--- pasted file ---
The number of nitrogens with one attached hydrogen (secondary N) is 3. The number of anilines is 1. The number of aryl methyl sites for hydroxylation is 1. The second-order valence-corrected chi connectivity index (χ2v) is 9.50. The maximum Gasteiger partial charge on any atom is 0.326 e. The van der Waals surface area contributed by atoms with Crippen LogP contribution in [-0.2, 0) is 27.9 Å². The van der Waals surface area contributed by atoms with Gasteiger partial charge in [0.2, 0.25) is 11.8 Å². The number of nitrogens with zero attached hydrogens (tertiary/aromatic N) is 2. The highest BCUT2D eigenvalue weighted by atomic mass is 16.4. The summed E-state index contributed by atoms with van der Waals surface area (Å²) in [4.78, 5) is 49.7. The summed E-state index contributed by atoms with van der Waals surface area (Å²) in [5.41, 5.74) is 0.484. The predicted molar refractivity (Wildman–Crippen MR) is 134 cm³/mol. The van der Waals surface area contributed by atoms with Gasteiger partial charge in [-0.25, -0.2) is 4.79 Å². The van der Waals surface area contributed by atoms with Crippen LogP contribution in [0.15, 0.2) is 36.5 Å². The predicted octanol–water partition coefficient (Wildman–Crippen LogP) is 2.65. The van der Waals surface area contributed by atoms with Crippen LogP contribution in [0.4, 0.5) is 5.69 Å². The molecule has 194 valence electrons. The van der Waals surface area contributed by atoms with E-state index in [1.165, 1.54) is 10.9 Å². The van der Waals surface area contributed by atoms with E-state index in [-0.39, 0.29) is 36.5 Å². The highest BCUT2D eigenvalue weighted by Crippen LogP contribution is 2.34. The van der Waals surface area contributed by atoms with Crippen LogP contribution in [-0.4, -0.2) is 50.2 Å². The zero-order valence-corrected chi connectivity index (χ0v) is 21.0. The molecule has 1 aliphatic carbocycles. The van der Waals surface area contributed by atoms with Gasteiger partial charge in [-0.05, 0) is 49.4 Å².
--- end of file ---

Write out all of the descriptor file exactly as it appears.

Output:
The number of nitrogens with one attached hydrogen (secondary N) is 3. The number of anilines is 1. The number of aryl methyl sites for hydroxylation is 1. The second-order valence-corrected chi connectivity index (χ2v) is 9.50. The maximum Gasteiger partial charge on any atom is 0.326 e. The van der Waals surface area contributed by atoms with Crippen LogP contribution in [-0.2, 0) is 27.9 Å². The van der Waals surface area contributed by atoms with Gasteiger partial charge in [0.2, 0.25) is 11.8 Å². The number of nitrogens with zero attached hydrogens (tertiary/aromatic N) is 2. The highest BCUT2D eigenvalue weighted by atomic mass is 16.4. The summed E-state index contributed by atoms with van der Waals surface area (Å²) in [4.78, 5) is 49.7. The summed E-state index contributed by atoms with van der Waals surface area (Å²) in [5.41, 5.74) is 0.484. The predicted molar refractivity (Wildman–Crippen MR) is 134 cm³/mol. The van der Waals surface area contributed by atoms with Gasteiger partial charge in [-0.25, -0.2) is 4.79 Å². The van der Waals surface area contributed by atoms with Crippen LogP contribution in [0.15, 0.2) is 36.5 Å². The predicted octanol–water partition coefficient (Wildman–Crippen LogP) is 2.65. The van der Waals surface area contributed by atoms with Crippen LogP contribution in [0.4, 0.5) is 5.69 Å². The molecule has 194 valence electrons. The van der Waals surface area contributed by atoms with E-state index in [1.165, 1.54) is 10.9 Å². The van der Waals surface area contributed by atoms with E-state index in [-0.39, 0.29) is 36.5 Å². The highest BCUT2D eigenvalue weighted by Crippen LogP contribution is 2.34. The van der Waals surface area contributed by atoms with Crippen LogP contribution in [-0.4, -0.2) is 50.2 Å². The zero-order valence-corrected chi connectivity index (χ0v) is 21.0. The molecule has 1 aliphatic carbocycles. The van der Waals surface area contributed by atoms with Gasteiger partial charge in [-0.05, 0) is 49.4 Å².